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Bugs and defects

I like that there is only two options for your code; either it works or it wont. it usually are one of those

It is a common misconception that code can only be right or wrong. Here's how I categorize the rightness of code.

Lexical Errors

A lexical error is when you've written code that the lexical parser can't parse. We usually call these syntax errors, as you've written code that doesn't follow the syntax of the programming language.

As developers we have become quite skilled in avoiding this kind of errors. A compiling language like C#/Java will return error in development environment when turning your code to executable instructions (IL code). There is no risk of putting lexical errors in production as you get no artifact to deploy.

Parsed languages like PHP, Ruby and JavaScript may be deployed with lexical errors in production. You can mitigate this risk by running tests on your code to avoid the errors. Sure, the risk of having a lexical error in production with a parsed language is much higher, than with a compiled language.

How to avoid them

Parse your source code before you deploy it. This can be done with a compiler like C#/Java, or if you have a parsed language you can use something like JSHint in your build server to verify that your code doesn't have syntax errors.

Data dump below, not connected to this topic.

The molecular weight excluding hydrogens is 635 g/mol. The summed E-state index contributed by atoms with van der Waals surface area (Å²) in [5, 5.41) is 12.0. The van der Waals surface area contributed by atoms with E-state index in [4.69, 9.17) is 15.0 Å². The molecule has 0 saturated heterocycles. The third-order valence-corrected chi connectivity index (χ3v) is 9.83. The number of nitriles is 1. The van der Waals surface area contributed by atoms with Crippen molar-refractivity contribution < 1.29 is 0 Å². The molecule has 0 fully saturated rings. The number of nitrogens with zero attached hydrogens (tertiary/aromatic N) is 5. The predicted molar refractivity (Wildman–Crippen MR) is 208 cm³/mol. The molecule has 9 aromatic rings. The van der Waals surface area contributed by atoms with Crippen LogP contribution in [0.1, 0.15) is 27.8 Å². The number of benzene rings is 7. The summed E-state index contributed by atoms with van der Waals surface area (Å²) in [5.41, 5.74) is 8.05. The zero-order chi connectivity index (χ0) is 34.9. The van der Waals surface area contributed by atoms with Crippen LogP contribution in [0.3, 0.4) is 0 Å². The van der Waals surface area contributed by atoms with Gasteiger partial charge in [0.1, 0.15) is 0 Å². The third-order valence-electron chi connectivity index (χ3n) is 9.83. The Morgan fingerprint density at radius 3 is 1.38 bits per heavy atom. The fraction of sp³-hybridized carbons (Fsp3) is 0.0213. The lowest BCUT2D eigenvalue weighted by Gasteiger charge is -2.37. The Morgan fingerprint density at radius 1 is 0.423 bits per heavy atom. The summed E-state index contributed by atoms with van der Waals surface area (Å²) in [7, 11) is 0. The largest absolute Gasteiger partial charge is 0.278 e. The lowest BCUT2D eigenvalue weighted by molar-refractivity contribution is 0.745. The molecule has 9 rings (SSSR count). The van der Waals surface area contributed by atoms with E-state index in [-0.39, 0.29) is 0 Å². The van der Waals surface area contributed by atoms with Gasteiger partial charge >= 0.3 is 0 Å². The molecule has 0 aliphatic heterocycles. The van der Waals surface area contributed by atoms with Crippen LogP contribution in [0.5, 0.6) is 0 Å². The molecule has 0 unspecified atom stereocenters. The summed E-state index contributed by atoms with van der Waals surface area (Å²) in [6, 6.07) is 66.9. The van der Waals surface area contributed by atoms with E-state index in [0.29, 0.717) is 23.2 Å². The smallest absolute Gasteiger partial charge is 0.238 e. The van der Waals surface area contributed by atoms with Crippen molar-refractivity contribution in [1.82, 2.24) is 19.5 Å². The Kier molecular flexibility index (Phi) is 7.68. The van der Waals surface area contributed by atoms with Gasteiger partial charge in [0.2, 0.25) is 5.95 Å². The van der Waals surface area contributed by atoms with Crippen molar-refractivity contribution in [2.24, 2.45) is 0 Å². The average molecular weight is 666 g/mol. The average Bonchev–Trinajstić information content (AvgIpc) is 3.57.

The optimal solution is where your code editor can tell you that what you've written is not syntactically correct for the language you've written it in, and notify you with marking out the error as you type.


I define bugs like this.

The developer intended the code to do X, but the code does Y.

If the developer states that his code does something, but in reality it does something else - then that code has a bug.

How to avoid them

Bugs can always be mitigated with quality measures and tools.

  • Use static code analysis to find obvious culprits
  • Write tests to verify the code you've writted does what you intended

This should take care of most of the bugs. There are always mistakes; this is unavoidable.


A defect is when the developer intended the code to do X, and the code does X, but the client was expecting Y.

This is a communication problem when the solution that is implemented did not correspond exactly to what the client was expecting. This problem cannot be completely solved but it might be in some sense mitigated.

How to avoid them

Here's how I would avoid defects

  • Be thorough when you create specifications for your user stories
  • Have a tester that challenges not only what has been implemented, but why it was implemented
  • Put the client next to the team to improve communication
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